We have recently developed a microfluidic perfusion and imaging platform for large-scale detection of the response of dissociated mouse olfactory sensory neurons (OSNs) to various odorants;we refer to this platform as "smell-on-a-chip platform". The overall goal of this project is to further develop the existing smell-on-a-chip platform to increase automation so as to improve data quality and increase overall experimental throughput. Our goal is to characterize the dynamics and the specificity of the responses of OSNs to a large variety of odorants, complex odors, and pheromones. Pheromones are volatile organic compounds that elicit or modulate innate behaviors such as mating, rearing of young, aggression and territory marking. In mammals, pheromones are primarily detected by the vomeronasal organ (VNO), but the olfactory epithelium (OE) also appears to play a role in pheromone detection because (in rodents) pheromone-associated behaviors and activation of the olfactory bulb (OB) are still present even if the VNO is removed. Although the VNO in humans has no detectable connection to the brain, the role of pheromone-sensitive OSNs in the mouse OE strongly suggests that pheromone signaling in humans occurs through the OE. OB activation is clearly a proof that there are olfactory sensory neurons (OSNs) in the OE that participate in pheromonal detection, yet the detection of these OSNs by traditional methods has proven elusive, likely because they exist in very low numbers. Hence, identification of these "pheromone-specialist" OSNs in the OE will require high-throughput detection methods. In this proposal we will utilize our smell-on-a-chip platform to detect the responses of dissociated mouse OSNs to known odorants, odors and pheromones. By imaging thousands of OSNs simultaneously we will be able to find rarely-occurring OSN responses. The detection and isolation of pheromone-specialist mouse OSNs would open the way for single-cell gene expression studies in mice towards a deeper, molecular-level understanding of pheromonal-induced behaviors in humans. The characterization of pheromonal responses at the cellular and molecular level is of paramount importance for understanding a large number of innate behaviors (such as sexual attraction, mother-child bonding, and menstrual cycle synchronization, to name only a few), and are of vital interest to the perfume and food industries. The successful completion of this project would also provide a platform of general applicability in a variety of fields for measuring the behavior of a large number of single cells, such as in toxicity studies, drug testing, and small-molecule screening (e.g. for cancer biomarkers), and in finding cells with rare, pathological behaviors from a large population of normally-behaving cells (e.g. the presence of tumorigenic cells in the bloodstream). Obtaining rich, single-cell statistics allows for discerning uniquely-responsive sub-populations of cells and for determining intrinsic cell behavior variability. In the proposed study, we will apply the smell-on-a-chip platform to screen OSNs, but the platform has broad applicability to any imaging-based, high-throughput screen of single dissociated cells in large numbers. Furthermore, rare cells (amongst an array of >28,000 microwells, only one cell per well) can be singled out and manually retrieved for further analysis (e.g. PCR amplification) after characterizing their response to known compounds.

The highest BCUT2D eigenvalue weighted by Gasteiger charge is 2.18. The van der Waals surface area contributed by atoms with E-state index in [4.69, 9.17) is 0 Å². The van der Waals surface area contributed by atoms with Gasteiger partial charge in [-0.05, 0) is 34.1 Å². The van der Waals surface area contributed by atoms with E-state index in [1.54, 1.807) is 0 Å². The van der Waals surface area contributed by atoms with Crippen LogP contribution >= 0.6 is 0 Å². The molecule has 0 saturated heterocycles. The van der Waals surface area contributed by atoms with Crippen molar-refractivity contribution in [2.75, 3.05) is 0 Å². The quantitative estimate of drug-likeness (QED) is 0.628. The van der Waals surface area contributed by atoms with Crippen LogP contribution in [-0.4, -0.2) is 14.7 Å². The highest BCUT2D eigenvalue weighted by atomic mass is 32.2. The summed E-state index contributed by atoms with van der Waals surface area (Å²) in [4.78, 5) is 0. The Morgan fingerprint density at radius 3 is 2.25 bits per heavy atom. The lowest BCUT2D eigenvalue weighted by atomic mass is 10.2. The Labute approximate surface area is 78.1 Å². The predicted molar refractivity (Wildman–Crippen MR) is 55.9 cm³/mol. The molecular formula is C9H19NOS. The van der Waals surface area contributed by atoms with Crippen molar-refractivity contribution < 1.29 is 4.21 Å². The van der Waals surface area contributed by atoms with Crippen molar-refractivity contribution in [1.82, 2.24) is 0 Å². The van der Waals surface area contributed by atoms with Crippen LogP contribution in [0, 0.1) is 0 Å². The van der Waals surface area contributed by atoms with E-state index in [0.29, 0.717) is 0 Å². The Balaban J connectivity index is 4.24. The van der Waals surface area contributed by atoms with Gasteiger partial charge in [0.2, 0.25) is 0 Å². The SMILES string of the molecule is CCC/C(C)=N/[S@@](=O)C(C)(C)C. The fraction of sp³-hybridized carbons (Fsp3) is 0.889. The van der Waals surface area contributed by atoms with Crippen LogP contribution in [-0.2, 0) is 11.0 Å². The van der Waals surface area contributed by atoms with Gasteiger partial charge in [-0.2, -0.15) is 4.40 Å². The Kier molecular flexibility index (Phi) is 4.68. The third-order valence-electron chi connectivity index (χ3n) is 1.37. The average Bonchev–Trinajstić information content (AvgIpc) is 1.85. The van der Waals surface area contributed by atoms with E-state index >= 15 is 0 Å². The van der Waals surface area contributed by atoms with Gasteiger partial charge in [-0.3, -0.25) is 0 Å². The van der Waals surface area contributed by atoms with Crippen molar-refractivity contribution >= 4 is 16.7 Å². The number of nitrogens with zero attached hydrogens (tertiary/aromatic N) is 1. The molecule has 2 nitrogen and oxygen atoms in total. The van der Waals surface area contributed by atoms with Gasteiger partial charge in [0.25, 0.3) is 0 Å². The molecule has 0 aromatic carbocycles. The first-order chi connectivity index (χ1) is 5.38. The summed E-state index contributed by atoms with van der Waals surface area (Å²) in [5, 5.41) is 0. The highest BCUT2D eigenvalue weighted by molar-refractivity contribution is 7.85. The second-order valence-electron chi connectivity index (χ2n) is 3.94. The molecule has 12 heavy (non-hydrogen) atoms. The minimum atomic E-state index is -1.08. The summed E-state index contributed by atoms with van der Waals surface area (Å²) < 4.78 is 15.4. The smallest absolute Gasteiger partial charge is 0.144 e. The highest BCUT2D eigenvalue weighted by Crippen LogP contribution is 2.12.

In this proposal we will further develop our smell-on-a-chip platform (successfully prototyped under previous R21 support) to detect and characterize the dynamics, the specificity and the adaptation of the responses of dissociated mouse OSNs to odorants, complex odors, and pheromones. By imaging thousands of OSNs simultaneously we will be able to find rarely-occurring OSN responses. The detection and isolation of pheromone-specialist mouse OSNs would open the way for single-cell gene expression studies in mice towards a deeper, molecular-level understanding of pheromonal-induced behaviors in humans.
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